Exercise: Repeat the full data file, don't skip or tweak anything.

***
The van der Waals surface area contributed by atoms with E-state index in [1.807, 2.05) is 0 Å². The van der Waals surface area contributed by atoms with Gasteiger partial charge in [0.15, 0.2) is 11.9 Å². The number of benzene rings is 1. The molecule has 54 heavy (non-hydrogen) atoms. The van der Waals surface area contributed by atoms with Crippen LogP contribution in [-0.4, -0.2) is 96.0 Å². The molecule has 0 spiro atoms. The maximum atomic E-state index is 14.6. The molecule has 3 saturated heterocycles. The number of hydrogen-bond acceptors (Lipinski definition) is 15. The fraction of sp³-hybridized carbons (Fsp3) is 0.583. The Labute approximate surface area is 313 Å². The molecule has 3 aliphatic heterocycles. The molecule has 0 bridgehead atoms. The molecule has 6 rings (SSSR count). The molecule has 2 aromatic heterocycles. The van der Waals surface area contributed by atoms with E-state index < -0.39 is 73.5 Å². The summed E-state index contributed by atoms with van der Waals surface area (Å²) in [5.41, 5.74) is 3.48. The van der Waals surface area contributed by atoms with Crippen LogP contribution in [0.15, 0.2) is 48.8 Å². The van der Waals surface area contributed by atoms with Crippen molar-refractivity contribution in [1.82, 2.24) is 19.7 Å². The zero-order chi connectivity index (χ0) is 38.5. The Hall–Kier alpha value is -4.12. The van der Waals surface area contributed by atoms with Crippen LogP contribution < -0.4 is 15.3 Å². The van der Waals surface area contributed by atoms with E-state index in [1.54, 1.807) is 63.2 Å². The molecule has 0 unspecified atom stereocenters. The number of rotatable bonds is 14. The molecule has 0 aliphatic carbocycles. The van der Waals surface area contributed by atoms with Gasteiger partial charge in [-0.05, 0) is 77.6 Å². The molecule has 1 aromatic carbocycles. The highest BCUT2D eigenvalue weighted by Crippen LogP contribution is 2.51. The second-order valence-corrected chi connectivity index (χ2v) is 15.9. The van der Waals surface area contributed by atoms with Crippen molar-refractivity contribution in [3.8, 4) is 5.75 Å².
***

The van der Waals surface area contributed by atoms with E-state index in [1.807, 2.05) is 0 Å². The van der Waals surface area contributed by atoms with Gasteiger partial charge in [0.15, 0.2) is 11.9 Å². The number of benzene rings is 1. The molecule has 54 heavy (non-hydrogen) atoms. The van der Waals surface area contributed by atoms with Crippen LogP contribution in [-0.4, -0.2) is 96.0 Å². The molecule has 0 spiro atoms. The maximum atomic E-state index is 14.6. The molecule has 3 saturated heterocycles. The number of hydrogen-bond acceptors (Lipinski definition) is 15. The fraction of sp³-hybridized carbons (Fsp3) is 0.583. The Labute approximate surface area is 313 Å². The molecule has 3 aliphatic heterocycles. The molecule has 0 bridgehead atoms. The molecule has 6 rings (SSSR count). The molecule has 2 aromatic heterocycles. The van der Waals surface area contributed by atoms with E-state index < -0.39 is 73.5 Å². The summed E-state index contributed by atoms with van der Waals surface area (Å²) in [5.41, 5.74) is 3.48. The van der Waals surface area contributed by atoms with Crippen LogP contribution in [0.15, 0.2) is 48.8 Å². The van der Waals surface area contributed by atoms with Crippen molar-refractivity contribution in [1.82, 2.24) is 19.7 Å². The zero-order chi connectivity index (χ0) is 38.5. The Hall–Kier alpha value is -4.12. The van der Waals surface area contributed by atoms with Crippen LogP contribution < -0.4 is 15.3 Å². The van der Waals surface area contributed by atoms with E-state index in [1.54, 1.807) is 63.2 Å². The molecule has 0 unspecified atom stereocenters. The number of rotatable bonds is 14. The molecule has 0 aliphatic carbocycles. The van der Waals surface area contributed by atoms with Gasteiger partial charge in [-0.05, 0) is 77.6 Å². The molecule has 1 aromatic carbocycles. The highest BCUT2D eigenvalue weighted by Crippen LogP contribution is 2.51. The second-order valence-corrected chi connectivity index (χ2v) is 15.9. The van der Waals surface area contributed by atoms with Crippen molar-refractivity contribution in [3.8, 4) is 5.75 Å².